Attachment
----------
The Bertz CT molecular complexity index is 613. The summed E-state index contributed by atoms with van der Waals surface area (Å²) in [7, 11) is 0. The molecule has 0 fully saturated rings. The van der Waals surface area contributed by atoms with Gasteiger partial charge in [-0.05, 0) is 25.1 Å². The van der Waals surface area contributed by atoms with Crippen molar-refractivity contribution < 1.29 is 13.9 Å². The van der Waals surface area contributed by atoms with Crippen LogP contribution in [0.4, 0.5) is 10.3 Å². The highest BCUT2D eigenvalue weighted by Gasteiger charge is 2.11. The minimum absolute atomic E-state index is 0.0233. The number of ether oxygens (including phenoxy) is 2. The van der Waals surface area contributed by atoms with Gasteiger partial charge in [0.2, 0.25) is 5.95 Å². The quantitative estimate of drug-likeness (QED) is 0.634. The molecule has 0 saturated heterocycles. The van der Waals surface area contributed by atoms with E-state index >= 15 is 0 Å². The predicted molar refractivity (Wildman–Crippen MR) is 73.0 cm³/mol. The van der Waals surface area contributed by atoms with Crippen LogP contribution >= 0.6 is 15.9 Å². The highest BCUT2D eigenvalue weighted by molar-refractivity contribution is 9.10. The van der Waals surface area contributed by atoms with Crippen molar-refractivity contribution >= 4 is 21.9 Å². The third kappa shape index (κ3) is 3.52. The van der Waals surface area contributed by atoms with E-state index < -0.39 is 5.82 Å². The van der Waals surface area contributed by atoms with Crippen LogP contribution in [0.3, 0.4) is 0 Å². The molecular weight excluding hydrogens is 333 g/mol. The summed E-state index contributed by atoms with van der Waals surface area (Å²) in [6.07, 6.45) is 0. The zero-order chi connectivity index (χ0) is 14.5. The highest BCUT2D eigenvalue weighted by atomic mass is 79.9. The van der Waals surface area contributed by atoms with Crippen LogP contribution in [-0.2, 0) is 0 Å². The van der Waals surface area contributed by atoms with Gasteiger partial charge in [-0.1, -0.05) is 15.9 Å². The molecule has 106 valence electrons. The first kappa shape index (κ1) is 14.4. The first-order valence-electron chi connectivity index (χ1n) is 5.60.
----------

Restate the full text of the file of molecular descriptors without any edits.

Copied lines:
The Bertz CT molecular complexity index is 613. The summed E-state index contributed by atoms with van der Waals surface area (Å²) in [7, 11) is 0. The molecule has 0 fully saturated rings. The van der Waals surface area contributed by atoms with Gasteiger partial charge in [-0.05, 0) is 25.1 Å². The van der Waals surface area contributed by atoms with Crippen molar-refractivity contribution < 1.29 is 13.9 Å². The van der Waals surface area contributed by atoms with Crippen LogP contribution in [0.4, 0.5) is 10.3 Å². The highest BCUT2D eigenvalue weighted by Gasteiger charge is 2.11. The minimum absolute atomic E-state index is 0.0233. The number of ether oxygens (including phenoxy) is 2. The van der Waals surface area contributed by atoms with Gasteiger partial charge in [0.2, 0.25) is 5.95 Å². The quantitative estimate of drug-likeness (QED) is 0.634. The molecule has 0 saturated heterocycles. The van der Waals surface area contributed by atoms with E-state index >= 15 is 0 Å². The predicted molar refractivity (Wildman–Crippen MR) is 73.0 cm³/mol. The van der Waals surface area contributed by atoms with Crippen LogP contribution >= 0.6 is 15.9 Å². The highest BCUT2D eigenvalue weighted by molar-refractivity contribution is 9.10. The van der Waals surface area contributed by atoms with Crippen molar-refractivity contribution >= 4 is 21.9 Å². The third kappa shape index (κ3) is 3.52. The van der Waals surface area contributed by atoms with E-state index < -0.39 is 5.82 Å². The van der Waals surface area contributed by atoms with Crippen LogP contribution in [0.3, 0.4) is 0 Å². The molecular weight excluding hydrogens is 333 g/mol. The summed E-state index contributed by atoms with van der Waals surface area (Å²) in [6.07, 6.45) is 0. The zero-order chi connectivity index (χ0) is 14.5. The highest BCUT2D eigenvalue weighted by atomic mass is 79.9. The van der Waals surface area contributed by atoms with Crippen LogP contribution in [-0.2, 0) is 0 Å². The van der Waals surface area contributed by atoms with Gasteiger partial charge in [-0.1, -0.05) is 15.9 Å². The molecule has 106 valence electrons. The first kappa shape index (κ1) is 14.4. The first-order valence-electron chi connectivity index (χ1n) is 5.60.